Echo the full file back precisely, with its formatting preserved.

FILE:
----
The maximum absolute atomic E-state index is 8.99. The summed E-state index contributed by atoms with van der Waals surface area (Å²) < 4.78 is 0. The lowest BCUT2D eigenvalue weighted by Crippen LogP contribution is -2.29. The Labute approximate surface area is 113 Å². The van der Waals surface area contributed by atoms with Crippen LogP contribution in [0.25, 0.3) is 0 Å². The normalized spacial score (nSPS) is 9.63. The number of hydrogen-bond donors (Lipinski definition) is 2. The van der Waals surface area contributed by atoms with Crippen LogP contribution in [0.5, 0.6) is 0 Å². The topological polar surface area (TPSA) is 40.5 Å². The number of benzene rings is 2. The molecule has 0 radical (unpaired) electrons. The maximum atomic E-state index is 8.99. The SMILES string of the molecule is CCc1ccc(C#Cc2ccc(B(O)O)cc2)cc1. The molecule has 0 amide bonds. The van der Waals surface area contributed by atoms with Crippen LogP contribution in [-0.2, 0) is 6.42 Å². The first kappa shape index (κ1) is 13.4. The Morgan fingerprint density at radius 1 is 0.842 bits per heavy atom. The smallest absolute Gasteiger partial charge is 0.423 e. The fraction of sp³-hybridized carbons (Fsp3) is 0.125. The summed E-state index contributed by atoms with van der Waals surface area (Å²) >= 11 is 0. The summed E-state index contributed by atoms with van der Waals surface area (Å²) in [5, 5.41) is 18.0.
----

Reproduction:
The maximum absolute atomic E-state index is 8.99. The summed E-state index contributed by atoms with van der Waals surface area (Å²) < 4.78 is 0. The lowest BCUT2D eigenvalue weighted by Crippen LogP contribution is -2.29. The Labute approximate surface area is 113 Å². The van der Waals surface area contributed by atoms with Crippen LogP contribution in [0.25, 0.3) is 0 Å². The normalized spacial score (nSPS) is 9.63. The number of hydrogen-bond donors (Lipinski definition) is 2. The van der Waals surface area contributed by atoms with Crippen LogP contribution in [0.5, 0.6) is 0 Å². The topological polar surface area (TPSA) is 40.5 Å². The number of benzene rings is 2. The molecule has 0 radical (unpaired) electrons. The maximum atomic E-state index is 8.99. The SMILES string of the molecule is CCc1ccc(C#Cc2ccc(B(O)O)cc2)cc1. The molecule has 0 amide bonds. The van der Waals surface area contributed by atoms with Crippen LogP contribution in [-0.2, 0) is 6.42 Å². The first kappa shape index (κ1) is 13.4. The Morgan fingerprint density at radius 1 is 0.842 bits per heavy atom. The smallest absolute Gasteiger partial charge is 0.423 e. The fraction of sp³-hybridized carbons (Fsp3) is 0.125. The summed E-state index contributed by atoms with van der Waals surface area (Å²) >= 11 is 0. The summed E-state index contributed by atoms with van der Waals surface area (Å²) in [5, 5.41) is 18.0.